Canadians have a wide range of views about what comprises appropriate physical contact when parenting or teaching a child. These differences have prompted debates about what behaviours are harmful enough that they should be prohibited.
In Canada, the crime of assault is broadly defined. Depending on the circumstances, any non‑consensual touch can be considered an assault and can lead to criminal sanctions.
Section 43 of the Criminal Code provides parents and teachers with an explicit defence, allowing them to use reasonable force on a child. In 2004, the Supreme Court of Canada interpreted this provision to determine its scope. As a result of that decision, it is illegal to use physical force to discipline teenagers or children under the age of two, to use objects – such as rulers or belts – against a child of any age, or to slap the head of any child. In addition, teachers are prohibited from using force against children as punishment, but they can use reasonable force, for example, to remove a child from a classroom or to make a student comply with instructions.
In recent decades, civil society organizations and the United Nations Committee on the Rights of the Child have called upon Canada to repeal section 43 entirely, arguing that the defence is unnecessarily broad and children are harmed as a result. Many countries have made similar legislative changes to ban all forms of corporal punishment.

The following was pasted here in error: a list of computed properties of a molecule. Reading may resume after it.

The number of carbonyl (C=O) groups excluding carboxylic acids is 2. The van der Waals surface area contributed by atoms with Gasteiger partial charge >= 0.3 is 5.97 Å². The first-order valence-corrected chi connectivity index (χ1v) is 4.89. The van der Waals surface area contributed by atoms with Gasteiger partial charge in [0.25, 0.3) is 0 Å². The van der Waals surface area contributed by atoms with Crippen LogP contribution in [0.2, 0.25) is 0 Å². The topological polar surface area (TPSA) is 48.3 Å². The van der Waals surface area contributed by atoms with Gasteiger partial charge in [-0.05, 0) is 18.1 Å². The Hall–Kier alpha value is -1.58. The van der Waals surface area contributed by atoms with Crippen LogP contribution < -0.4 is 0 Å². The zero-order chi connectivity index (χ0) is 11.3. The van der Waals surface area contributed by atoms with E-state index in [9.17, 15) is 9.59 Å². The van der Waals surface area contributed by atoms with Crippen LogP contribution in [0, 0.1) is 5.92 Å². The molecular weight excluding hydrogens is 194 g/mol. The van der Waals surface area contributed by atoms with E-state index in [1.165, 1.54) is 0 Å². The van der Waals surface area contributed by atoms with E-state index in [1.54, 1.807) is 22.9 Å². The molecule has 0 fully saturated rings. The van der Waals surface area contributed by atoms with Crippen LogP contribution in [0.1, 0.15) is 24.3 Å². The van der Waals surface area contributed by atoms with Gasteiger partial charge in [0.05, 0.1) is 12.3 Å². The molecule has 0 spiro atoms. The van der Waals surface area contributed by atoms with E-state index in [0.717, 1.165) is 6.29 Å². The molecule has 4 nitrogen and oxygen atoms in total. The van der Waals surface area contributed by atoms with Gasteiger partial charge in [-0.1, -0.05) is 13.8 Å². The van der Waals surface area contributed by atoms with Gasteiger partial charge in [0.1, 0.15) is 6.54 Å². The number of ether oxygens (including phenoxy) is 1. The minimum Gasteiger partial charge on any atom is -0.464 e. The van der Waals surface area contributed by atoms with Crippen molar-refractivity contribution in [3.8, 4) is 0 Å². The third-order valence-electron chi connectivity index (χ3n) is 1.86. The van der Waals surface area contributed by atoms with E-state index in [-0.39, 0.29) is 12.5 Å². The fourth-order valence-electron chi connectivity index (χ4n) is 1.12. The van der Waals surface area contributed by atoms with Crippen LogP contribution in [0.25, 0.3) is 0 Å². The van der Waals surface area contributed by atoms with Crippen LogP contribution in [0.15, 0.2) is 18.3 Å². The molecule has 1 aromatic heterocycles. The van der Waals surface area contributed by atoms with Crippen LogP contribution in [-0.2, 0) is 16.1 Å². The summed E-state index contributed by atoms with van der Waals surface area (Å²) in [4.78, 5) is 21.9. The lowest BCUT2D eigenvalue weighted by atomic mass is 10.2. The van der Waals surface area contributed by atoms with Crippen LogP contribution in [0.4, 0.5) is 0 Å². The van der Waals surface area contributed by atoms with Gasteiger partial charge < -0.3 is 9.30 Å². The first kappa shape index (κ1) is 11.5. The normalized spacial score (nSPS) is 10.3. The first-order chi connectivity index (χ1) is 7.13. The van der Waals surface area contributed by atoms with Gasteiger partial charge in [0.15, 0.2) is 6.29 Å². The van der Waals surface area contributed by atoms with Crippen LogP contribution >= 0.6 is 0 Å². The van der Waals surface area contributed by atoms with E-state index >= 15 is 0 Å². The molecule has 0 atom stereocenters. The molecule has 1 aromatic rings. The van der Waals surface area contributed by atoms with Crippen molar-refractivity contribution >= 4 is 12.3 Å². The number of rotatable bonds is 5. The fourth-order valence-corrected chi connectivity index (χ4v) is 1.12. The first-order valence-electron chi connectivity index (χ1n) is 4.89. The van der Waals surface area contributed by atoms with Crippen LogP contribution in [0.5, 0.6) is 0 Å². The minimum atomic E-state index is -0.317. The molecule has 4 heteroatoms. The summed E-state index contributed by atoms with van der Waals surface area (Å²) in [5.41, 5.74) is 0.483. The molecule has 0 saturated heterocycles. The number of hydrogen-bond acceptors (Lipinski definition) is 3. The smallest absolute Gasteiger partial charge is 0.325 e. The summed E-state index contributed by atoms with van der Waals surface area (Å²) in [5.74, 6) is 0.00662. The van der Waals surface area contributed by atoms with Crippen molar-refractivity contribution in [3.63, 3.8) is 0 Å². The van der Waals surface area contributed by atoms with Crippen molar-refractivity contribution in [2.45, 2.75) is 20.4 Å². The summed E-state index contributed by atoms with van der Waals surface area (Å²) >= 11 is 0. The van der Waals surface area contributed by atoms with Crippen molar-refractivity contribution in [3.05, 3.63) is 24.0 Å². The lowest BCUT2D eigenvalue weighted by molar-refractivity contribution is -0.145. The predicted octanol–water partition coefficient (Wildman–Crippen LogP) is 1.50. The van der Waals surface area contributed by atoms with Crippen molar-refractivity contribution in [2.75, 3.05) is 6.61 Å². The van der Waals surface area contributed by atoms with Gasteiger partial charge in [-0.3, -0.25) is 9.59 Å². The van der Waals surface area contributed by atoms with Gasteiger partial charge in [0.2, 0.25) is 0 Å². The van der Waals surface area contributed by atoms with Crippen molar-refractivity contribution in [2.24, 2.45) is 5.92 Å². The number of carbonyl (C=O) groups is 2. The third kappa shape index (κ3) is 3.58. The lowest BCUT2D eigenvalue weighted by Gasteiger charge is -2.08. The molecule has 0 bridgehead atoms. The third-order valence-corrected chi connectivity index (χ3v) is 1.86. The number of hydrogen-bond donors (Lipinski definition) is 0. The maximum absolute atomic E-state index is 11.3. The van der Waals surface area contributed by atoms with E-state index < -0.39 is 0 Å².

Several bills have been introduced in Parliament with the goal of repealing section 43. If it were to be repealed, other defences and prosecutorial discretion may be available to protect parents and teachers who use non‑harmful physical force in reasonable circumstances. Debates about the applicability and scope of these defences and of prosecutorial discretion are ongoing.
Read the full text of the HillStudy: The “Spanking” Law: Section 43 of the Criminal Code
Revised by Robert Mason, Library of Parliament
Categories: Executive summary, Health and safety, Law, justice and rights